Wrong antifreeze

President Reagan has had a number of opportunities to make a truce with his nation's growing nuclear freeze movement. This could have been done without softening his adamant opposition to the freeze. It could have been done by returning the debate to the merits of the issue rather than the alleged Soviet manipulation of its adherents.

Mr. Reagan missed an opportunity at last week's news conference when he was asked about a congressional committee report minimizing Soviet influence on the basis of FBI and other testimony.

He did make reference to his argument on substance, that he would favor a freeze if the Soviet and American sides were equal in arms. Here is where the debate can be reasonably joined, with cases made for or against the view that there is already sufficient equality or overkill to warrant halting the arms race now.

But President Reagan did not take the chance to get off the ''manipulation'' hook by letting the congressional findings end the matter.

He kept pursuing it and overshadowed the merits of the freeze debate by mistakenly saying that it was Soviet leader Brezhnev who first proposed the nuclear freeze on Feb. 21, 1981.

Followers of the freeze were quick to notice that Mr. Reagan must actually have been referring to Feb. 23, 1981, when Brezhnev gave a party congress speech - and possibly to a magazine article on Soviet influence that said Brezhnev called for ''an immediate cessation of development of any new weapons system'' in that speech. Not so. The speech itself asked for a nuclear moratorium only in Europe.

As for the overall bilateral nuclear freeze as thought of today, Republican Senator Hatfield had called for a version of it in 1979. And so did the 1980 proposal by several US public interest groups, ''Call to Halt the Nuclear Arms Race.''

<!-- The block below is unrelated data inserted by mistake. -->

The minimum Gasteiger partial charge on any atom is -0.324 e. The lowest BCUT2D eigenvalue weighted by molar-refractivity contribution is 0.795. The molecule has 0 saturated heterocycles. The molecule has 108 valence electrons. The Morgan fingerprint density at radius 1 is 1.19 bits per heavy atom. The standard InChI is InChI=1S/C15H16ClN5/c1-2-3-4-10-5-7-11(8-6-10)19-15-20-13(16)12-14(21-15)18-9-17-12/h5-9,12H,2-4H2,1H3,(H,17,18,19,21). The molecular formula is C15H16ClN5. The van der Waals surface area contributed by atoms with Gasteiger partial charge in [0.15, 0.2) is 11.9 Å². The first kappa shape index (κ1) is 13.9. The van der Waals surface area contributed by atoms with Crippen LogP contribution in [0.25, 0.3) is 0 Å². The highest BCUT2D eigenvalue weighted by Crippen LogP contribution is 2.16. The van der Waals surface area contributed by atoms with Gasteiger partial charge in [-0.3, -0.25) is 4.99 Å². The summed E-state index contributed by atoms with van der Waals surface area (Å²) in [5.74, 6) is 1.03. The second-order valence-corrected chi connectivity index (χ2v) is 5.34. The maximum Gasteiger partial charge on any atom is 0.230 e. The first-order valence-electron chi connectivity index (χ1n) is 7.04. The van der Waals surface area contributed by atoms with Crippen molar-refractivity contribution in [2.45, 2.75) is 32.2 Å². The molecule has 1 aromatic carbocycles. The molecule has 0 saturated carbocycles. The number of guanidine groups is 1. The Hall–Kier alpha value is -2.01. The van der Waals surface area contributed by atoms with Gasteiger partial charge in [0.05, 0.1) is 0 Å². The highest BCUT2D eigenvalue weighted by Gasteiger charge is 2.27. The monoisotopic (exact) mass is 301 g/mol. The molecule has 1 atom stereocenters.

By belaboring the question of Soviet influence - and with assertions so easily open to challenge - the President invites the response of one of the nuclear freeze campaign leaders: ''Reagan is getting very bad advice from people around him who are making him look like a fool.''

A democratic leader quite properly warns his country that Moscow will seize any wedge to influence opinion and action in its interests. But Mr. Reagan has gone beyond such warning to give Moscow far more credit than it deserves either for peace initiatives or for bending the American people to its will.

This season would be a good one for the President to acknowledge that he does not see millions of Americans as either willing or unwilling dupes of the Kremlin. That he can see thoughtful American citizens as perfectly capable of shaping a nuclear freeze on their own - and worthy of being respected as opponents in vigorous debate rather than belittled as well-meaning people who don't know the score.

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